that happen do any of these varied and numerous confederate
organizations have the money to poke sense into our esteemed
legislators? do these esteemed legislators even know what a good
piece of jewelry looks like? eagerly awaiting all replies (no
flies on us, right? maybee? ha)- goo


#9

Great Idea Gus,

You will find that unionizing, particularly in my area of San
Antonio, TX, would cause more week-end jewellers to come up here from
across the U. S.line. I have my own hallmark and use it when pieces
are manufactured. I can say that most of the jewellers in this city
and perhaps others would not support a union. We cant even get them
to go to Jeweller or Watchmakker met tings and express views. I
personally would support the union issue but I would more than likely
"standalone on that issue".

Thanks for speaking out on the subject
Stephen Wyrick, CSMP, CMBJ, Gemmologist


#10

Dear Orchidians-

Up until the early 1970’s the San Francisco/Bay Area was home to a
large jeweler’s and setter’s union. It monitored and accredited
apprenticeships, collected dues, bargained on behalf of members for
wages, holidays, and above all offered a health insurance and
retirement plan. Several goldsmiths that I studied under have
recently retired with the safety net of those benefits.

Do any of you know of a better alternative?

As independent craftspersons we are often pitted against desperate
people who are willing to work longer hours for less. With only a
hope and a prayer for future benefits.

What safety net do we have, as individuals, for ill health, disease
or accidents?

Where do you plan to turn to?

That is the void that the unions filled.

Kim Eric Lilot.
www.kimericlilot.com


#11
<snip> My son was a patient in a preme ward in a hospital in Texas and
a union wanted the workers to become unionized. The workers said no
and the union set fire to the elevator shafts of the hospital.

that’s some pretty strong accusations against unions. i would like to
know the name of the company or hospital where this actually
happened. in this day and age it seems imposible that this behavior
would be tolerated. Your statements almost sound management based.

i could say that in jewelery factory settings i’ve worked in a union
might have been a good thing.the owners never respected the workers,
belittled any request for more money and generally refused to respect
labor laws. they used illegals when they could and under paid
everyone that worked for them. And last time i looked it was an often
discussed in industry articles that all the factories in the u.s.a.
must work to prevent unions from coming into being to preserve the
low labor costs.

In the u.s. underpaid workers hurt all of society. wallmart workers
use social services, welfare and lunch programs that we all pay for
because they, while nearly full time employees, aren’t paid enough
to make ends meet. as far as quality work getting the highest pay i
can personally attest that isn’t true. Any industry that can single
out the individual is enabled to underpay him or her because you
either take their offer or quit. Very few people in this world that
are so perfectly skilled in thier trade that they cannot be replaced.
It is to the owners advantage that people in any trade are willing
to remain individuals. I’ve known plenty of jewelers that never made
tons of money. one decribed his life as being that of an endentured
servant to the owner of the store.

It is the function of any society, whether social or private or
union, is to unite ideas that are common and enforce them with
rules. The unity of this group protects it from others abusing or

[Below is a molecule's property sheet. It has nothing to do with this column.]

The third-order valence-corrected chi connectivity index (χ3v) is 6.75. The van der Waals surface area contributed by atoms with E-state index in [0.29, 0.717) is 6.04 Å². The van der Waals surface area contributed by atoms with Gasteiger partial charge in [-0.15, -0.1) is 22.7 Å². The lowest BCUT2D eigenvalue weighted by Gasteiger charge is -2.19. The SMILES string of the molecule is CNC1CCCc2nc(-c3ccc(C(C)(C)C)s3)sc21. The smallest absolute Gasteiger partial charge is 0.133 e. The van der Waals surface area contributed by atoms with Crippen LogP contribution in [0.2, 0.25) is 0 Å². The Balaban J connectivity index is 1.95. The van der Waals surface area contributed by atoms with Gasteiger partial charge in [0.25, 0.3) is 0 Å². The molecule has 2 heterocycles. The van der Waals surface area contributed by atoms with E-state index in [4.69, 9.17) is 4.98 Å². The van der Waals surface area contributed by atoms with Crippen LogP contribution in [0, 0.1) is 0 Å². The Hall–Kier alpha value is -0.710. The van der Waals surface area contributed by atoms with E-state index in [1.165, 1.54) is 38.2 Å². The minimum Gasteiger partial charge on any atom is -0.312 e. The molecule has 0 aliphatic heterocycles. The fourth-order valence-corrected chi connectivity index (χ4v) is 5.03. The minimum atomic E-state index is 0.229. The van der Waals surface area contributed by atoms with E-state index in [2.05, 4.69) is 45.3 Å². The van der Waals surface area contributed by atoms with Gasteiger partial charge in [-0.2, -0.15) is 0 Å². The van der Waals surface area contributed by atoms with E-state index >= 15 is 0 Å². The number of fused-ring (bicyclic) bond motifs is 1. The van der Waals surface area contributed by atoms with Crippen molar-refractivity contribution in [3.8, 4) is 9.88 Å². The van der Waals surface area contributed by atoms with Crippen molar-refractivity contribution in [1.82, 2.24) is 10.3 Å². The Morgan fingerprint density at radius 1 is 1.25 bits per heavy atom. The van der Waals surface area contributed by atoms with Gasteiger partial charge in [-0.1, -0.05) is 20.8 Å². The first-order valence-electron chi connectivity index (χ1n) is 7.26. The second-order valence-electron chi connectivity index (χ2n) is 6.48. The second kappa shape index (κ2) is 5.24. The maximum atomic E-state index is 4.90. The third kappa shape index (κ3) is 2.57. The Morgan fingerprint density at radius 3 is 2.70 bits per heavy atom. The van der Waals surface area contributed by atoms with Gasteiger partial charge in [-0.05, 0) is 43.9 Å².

belittling it’s seperate people. If jewelers were to unite standards
of work could be established and universal pay rates could be set. in
this site alone i’ve seen many queries about what is a fair rate of
pay for what jewelers do. to persue your individuality in your style
is fine. to persue individuality in your pay is weak and foolish. as
usual just my two cents dave


#12

David,

I agree wholeheartedly with your position. You made a good case for
the cause. Unions could also help improve safety for the workplace.
Remember how some factories used to be before unions made them
improve conditions and practices? Think of all the jewelers out there
rhodium plating all of this crappy white gold without any venting
system.

James S. Cantrell CMBJ


#13
You will find that unionizing, particularly in my area of San
Antonio, TX, would cause more week-end jewellers to come up here
from across the U. S.line. I have my own hallmark and use it when
pieces are manufactured. I can say that most of the jewellers in
this city and perhaps others would not support a union. We cant
even get them to go to Jeweller or Watchmakker met tings and
express views.

Stephen- columbus ohio is a destination hub for south of the border there
is no immigration branch here and my carpenters union trade buddies
have mentioned if they could get immigrants to sign up into the
union it would be better. alot of these guys comin across the border
get abused it would level the field so to speak help us make a
living wage and perhaps get the immigrants to settle and become part
of the community cut back on the cash bleeding out of the country -
gotta do somthing - goo


#14

dear James thanks for your points and clearing things my statement
about having things sewen up pretty tight is meant in context along
with" every one from the queen to the street sweeper knows to look
for the hallmark" and its ok to pull your wallet out. if we had a
system here in the states (that i knew about) as full of respect,
dignity, history, and admirabilty as goldsmith hall provides i would
have used it as an example instead. i am glad to be updated on how
things have gone over the last 15 years since i visited your country.
i did get a swift kick in my education on how things go when there is
a system in place. - best regards goo


#15

Speaking as an x-organizer, community organizer, (alinsky style) I
can say that the real barrier to unionization of goldsmiths is a
strategic and tactical one.

It is very true that at this point in time, unions have been
effectively demonized. Many of the benefits enjoyed by American
workers today would not exist were it not for the courage of workers
of the past who risked not only loss of their jobs but injury and
sometimes death to organize and fight for their rights.
Unfortunately many of today’s workers have bought into the union
busting rhetoroic paid for mainly by big business.

Its a sad fact of life in America that anytime any sort of socially
progressive idea is put forward it is immediately condemmed as